For example, Trotter is trying to decipher some strange runes he has found carved into the side of a cave. The Loremaster declares that because the runes are particularly ancient and partially obscured, it will take a DC 25 Intelligence (Lore) check to interpret them. Trotter has the time, so pulls forth his pipe, smokes and ponders for a bit, considering the runes. His player then makes a roll, adding his proficiency bonus, against a DC of 15. He succeeds, so he gets to make the ensuing Intelligence (Lore) test against the DC 25 with advantage.


Pipe-weed or Leaf, as some adherents refer to it, comes mainly from the Shire and the lands surrounding the village of Bree. There are various types with slightly varied properties. Old Toby and Southern Star are well regarded, but most aficionados agree that Longbottom Leaf is the finest pipe-weed to be had.





Cultural Heirlooms


These items are not for sale at any price – they are treasures of the respective Free Folk. Usually, they are awarded to Player-heroes who take the Cultural Heirloom virtue, but they might also, in rare circumstances, be found as treasure or awarded as a gift to an honored ally. If lost, they can be replaced at Sanctuaries. See the Loremaster's Guide for more information on Sanctuaries.


Dalish Longbow (great bow)

The bowyers of Dale used prodigiously tall and powerful staves of fine yew wood to make bows for their King’s men. You gain a + 1 bonus to attack and damage rolls made with this weapon. On a critical hit, your arrows inflict an additional 1d8 damage.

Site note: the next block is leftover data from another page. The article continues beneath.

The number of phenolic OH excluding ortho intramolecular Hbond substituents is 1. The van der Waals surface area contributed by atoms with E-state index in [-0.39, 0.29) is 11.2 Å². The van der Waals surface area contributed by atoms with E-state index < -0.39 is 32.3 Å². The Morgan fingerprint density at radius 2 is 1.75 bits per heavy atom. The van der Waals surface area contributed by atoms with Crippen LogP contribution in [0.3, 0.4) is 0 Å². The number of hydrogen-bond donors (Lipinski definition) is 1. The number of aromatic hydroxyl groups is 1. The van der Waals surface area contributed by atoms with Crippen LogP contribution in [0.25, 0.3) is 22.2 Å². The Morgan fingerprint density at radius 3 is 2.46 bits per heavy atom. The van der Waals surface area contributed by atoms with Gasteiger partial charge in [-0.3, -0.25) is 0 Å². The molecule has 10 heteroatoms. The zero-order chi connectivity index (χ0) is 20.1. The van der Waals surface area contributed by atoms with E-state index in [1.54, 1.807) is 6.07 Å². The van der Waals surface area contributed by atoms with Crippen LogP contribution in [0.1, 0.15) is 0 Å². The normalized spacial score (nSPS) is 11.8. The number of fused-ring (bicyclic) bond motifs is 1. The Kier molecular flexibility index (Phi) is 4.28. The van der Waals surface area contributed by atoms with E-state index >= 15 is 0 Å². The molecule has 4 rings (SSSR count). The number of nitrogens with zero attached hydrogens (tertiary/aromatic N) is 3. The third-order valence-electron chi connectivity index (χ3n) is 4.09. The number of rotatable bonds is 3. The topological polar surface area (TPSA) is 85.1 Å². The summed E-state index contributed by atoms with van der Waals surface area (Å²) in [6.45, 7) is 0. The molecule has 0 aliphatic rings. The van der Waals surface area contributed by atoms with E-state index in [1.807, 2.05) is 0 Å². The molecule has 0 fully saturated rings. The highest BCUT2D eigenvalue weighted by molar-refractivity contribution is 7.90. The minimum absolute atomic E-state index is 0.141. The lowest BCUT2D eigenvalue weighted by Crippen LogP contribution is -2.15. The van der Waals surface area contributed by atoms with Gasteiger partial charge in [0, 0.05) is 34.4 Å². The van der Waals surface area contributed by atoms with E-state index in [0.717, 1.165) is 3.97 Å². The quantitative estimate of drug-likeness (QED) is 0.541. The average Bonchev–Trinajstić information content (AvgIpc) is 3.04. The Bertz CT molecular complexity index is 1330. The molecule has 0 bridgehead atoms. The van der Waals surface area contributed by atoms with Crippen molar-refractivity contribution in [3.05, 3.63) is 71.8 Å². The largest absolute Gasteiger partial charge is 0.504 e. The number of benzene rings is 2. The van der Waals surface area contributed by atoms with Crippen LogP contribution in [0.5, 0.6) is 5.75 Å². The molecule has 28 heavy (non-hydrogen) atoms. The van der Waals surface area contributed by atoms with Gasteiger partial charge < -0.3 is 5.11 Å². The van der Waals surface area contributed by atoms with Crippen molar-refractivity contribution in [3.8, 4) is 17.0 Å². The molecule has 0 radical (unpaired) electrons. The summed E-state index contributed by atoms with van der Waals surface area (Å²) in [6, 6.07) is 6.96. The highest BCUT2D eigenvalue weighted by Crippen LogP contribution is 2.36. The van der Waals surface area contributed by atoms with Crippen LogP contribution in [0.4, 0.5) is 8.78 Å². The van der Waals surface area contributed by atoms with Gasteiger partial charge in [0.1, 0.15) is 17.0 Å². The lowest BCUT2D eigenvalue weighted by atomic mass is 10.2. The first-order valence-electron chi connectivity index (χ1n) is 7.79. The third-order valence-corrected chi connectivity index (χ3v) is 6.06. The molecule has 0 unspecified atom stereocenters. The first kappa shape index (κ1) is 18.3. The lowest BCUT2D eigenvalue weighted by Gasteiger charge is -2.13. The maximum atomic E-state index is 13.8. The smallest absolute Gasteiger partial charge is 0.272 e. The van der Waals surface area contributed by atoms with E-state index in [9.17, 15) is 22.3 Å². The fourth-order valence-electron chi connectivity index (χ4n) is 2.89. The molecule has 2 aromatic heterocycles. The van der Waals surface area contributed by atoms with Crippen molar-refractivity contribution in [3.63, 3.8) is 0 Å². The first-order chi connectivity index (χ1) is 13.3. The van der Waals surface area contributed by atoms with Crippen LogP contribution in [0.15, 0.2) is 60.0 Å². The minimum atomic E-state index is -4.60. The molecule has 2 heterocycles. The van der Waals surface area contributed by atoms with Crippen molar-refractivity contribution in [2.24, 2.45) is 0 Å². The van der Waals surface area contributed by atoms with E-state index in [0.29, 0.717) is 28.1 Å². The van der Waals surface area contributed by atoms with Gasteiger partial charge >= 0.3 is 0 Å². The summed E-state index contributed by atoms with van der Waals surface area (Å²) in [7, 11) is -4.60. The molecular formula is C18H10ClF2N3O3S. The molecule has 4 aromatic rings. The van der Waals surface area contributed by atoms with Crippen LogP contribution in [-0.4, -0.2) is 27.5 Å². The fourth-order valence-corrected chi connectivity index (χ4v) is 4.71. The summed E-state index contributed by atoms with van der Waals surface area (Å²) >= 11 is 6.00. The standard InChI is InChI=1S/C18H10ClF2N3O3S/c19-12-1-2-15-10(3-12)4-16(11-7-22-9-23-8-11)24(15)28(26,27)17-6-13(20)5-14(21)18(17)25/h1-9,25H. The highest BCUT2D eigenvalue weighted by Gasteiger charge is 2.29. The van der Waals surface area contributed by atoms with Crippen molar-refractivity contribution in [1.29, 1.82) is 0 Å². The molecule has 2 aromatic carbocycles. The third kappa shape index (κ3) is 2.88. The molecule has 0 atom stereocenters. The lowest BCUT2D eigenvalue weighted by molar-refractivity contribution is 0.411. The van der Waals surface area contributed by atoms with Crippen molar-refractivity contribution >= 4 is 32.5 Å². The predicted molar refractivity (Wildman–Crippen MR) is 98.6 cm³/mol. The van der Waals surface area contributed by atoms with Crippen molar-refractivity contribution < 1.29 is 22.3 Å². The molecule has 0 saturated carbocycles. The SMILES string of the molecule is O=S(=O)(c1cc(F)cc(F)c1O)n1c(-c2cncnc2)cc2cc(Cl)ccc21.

Spear of King Bladorthin (spear)

The Dwarves of the Lonely Mountain forged these spears for a king who lived before the Dragon came. Their thrice-forged heads never lose their keenness, and their shafts are inlaid with gold.

You gain advantage on ranged attacks made with one of these spears.

The Tower Shields of Dale (great shield)

The soldiers of Girion, the last Lord of Dale before the coming of Smaug, carried great shields that were so tall that it was said that a grown man could completely hide behind them.

You gain a + 2 bonus to AC against ranged attacks while you wield this shield. This bonus is in addition to the shield’s normal bonus to AC.


Giant-slaying Spear (great spear)

A Giant-slaying Spear is an unusually long great spear made of ash wood, once used only from horseback.

You gain a + 1 bonus to attack and damage rolls made with this weapon. When you hit a Large or bigger monster with it, the target takes an extra 2d6 damage.

Noble Armor (leather corslet)

Craftsmen of old long labored on these coats of leather, shaping and decorating them with lacquers and other fine ornaments. Those wearing this armor appear regal and easily command attention.

Wearing this armour gives you advantage on Charisma (Persuasion) ability checks.

Additionally, when wearing this armor, you gain a + 1 bonus to AC in addition to the normal AC bonus for wearing a leather corslet.

Splitting Axe (axe or great axe)

A Beorning Splitting Axe has a wedge-shaped head, capable of rending armor with its strokes, a hold-over from a time when a Northman needed a weapon capable of piercing the skin of a Dragon.

You gain a + 1 bonus to attack and damage rolls made with this weapon. When you roll a 20 on your attack roll with a Splitting Axe, if your opponent is wearing heavy armorer has a Natural Armor Class of 16 or better, they take an additional 2d6 damage. Individuals wearing Dwarf-forged heavy armor are immune to this extra damage.